Bestselling Authors Abroad: The Society of Authors event at the 2015 Edinburgh International Book Festival

It’s good to be able to claim that an event is the first of its kind – not the fact that I was asked to chair it (although incidentally that was a first), but rather that this was the first talk at the Edinburgh International Book Festival about translation out of English: in other words about translation as a major cultural export. The authors who took part, Julia Donaldson and Peter May, are both bestsellers abroad (Donaldson is translated into a staggering 64 languages), but they are not alone. Translation of English-language books into foreign languages is a major business that dwarfs the tiny percentage of books translated into English.

It was a sell-out event which was encouraging. Translation, albeit usually featuring foreign authors and/or their English translators, has become a regular strand of the EIBF programme – in no small part thanks to translators themselves, including Daniel Hahn, Ros Schwartz, and many other members of the Translators Association, which is part of the Society of Authors. So it was excellent on this occasion to turn the tables and hear about the experience of being translated into foreign languages and the advantages and occasional pitfalls it brings.

To warm up the house, Julia Donaldson and her husband were joined by a few others, including myself, in a multilingual performance of the opening scenes of the Gruffalo. That was followed a little later on by a reading of a passage from the latest Italian translation (by Chiara Ujka) of the final book in Peter May’s Lewis trilogy, read with great flair by Giorgio Granozio. In between the conversation ranged widely over various aspects of translation. Translators do not always get in touch, I learnt, and sometimes the book just appears. However, other translators go to great lengths to understand the finer points of, in May’s case, Gaelic traditions on the isle of Lewis, and even the Scottish education system.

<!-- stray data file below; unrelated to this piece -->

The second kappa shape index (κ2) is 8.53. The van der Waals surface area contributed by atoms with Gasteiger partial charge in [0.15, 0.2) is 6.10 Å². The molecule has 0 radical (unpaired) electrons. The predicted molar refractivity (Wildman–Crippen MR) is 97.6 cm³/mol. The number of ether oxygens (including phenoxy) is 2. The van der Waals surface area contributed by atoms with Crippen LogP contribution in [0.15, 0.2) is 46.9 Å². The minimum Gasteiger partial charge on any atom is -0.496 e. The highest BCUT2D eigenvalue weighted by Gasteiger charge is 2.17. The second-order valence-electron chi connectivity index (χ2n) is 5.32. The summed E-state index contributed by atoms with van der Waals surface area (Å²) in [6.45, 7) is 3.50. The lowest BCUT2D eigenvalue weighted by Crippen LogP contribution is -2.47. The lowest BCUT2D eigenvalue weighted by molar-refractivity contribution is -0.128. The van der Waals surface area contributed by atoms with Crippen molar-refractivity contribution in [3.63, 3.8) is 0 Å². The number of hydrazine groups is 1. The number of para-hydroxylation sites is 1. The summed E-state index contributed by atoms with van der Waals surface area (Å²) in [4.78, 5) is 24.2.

Both authors found the translation of book titles arcane at times. Obviously it involves more people than just the translator: after all, the marketing department need a title that will sell. Peter May, whose first novel in his Lewis Trilogy, The Blackhouse, was originally published in French, said that he actually preferred the title it was given: L’île des chasseurs des oiseaux. Another of his books, Freezeframe, will be published with the French title L’île au rebus – even if that might remind readers of a rather well-known Scottish detective. Sometimes it’s not even a question of foreign languages: American publishers unhappy with the word “tiddler” wanted to call Donaldson’s book of that ilk, Small Fry.

Many of Donaldson’s book are in rhyme, making them that much more tricky to translate. However, her translators are often authors themselves, and even poets – she mentioned the Irish translator Tormod Caimbeul, and James Robertson her Scots translator.

Talking about book promotion was also interesting: Peter May lives in France and he notes a big difference in the type of promotion and the venues. France does not have the large chains that are so dominant in the UK and the States, and instead has retained a wealth of independent bookshops. Moreover, literary festivals are widespread, and come in all sizes. The downside, if there is one, is that he is expected to speak French. Donaldson added that independent bookshops survive on the back of the the Net Book Agreement: a hardback novel may cost 22 euros when first published, compared to the discounted prices we find on this side of the channel.